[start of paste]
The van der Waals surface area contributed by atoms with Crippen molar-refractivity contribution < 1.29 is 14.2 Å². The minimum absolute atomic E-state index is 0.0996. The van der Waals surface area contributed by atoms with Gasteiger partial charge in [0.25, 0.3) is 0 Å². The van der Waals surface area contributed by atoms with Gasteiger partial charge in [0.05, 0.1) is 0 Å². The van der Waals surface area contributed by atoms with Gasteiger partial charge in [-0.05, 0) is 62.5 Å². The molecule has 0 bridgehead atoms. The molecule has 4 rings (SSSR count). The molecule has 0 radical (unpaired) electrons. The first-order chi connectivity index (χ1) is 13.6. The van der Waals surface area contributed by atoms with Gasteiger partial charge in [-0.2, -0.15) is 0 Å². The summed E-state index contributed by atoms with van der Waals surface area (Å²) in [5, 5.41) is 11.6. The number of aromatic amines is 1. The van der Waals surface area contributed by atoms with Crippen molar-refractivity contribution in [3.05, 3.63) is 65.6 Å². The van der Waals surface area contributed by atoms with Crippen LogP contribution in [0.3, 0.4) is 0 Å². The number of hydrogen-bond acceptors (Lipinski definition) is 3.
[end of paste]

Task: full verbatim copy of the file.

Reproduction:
The van der Waals surface area contributed by atoms with Crippen molar-refractivity contribution < 1.29 is 14.2 Å². The minimum absolute atomic E-state index is 0.0996. The van der Waals surface area contributed by atoms with Gasteiger partial charge in [0.25, 0.3) is 0 Å². The van der Waals surface area contributed by atoms with Gasteiger partial charge in [0.05, 0.1) is 0 Å². The van der Waals surface area contributed by atoms with Gasteiger partial charge in [-0.05, 0) is 62.5 Å². The molecule has 0 bridgehead atoms. The molecule has 4 rings (SSSR count). The molecule has 0 radical (unpaired) electrons. The first-order chi connectivity index (χ1) is 13.6. The van der Waals surface area contributed by atoms with Gasteiger partial charge in [-0.2, -0.15) is 0 Å². The summed E-state index contributed by atoms with van der Waals surface area (Å²) in [5, 5.41) is 11.6. The number of aromatic amines is 1. The van der Waals surface area contributed by atoms with Crippen molar-refractivity contribution in [3.05, 3.63) is 65.6 Å². The van der Waals surface area contributed by atoms with Crippen LogP contribution in [0.3, 0.4) is 0 Å². The number of hydrogen-bond acceptors (Lipinski definition) is 3.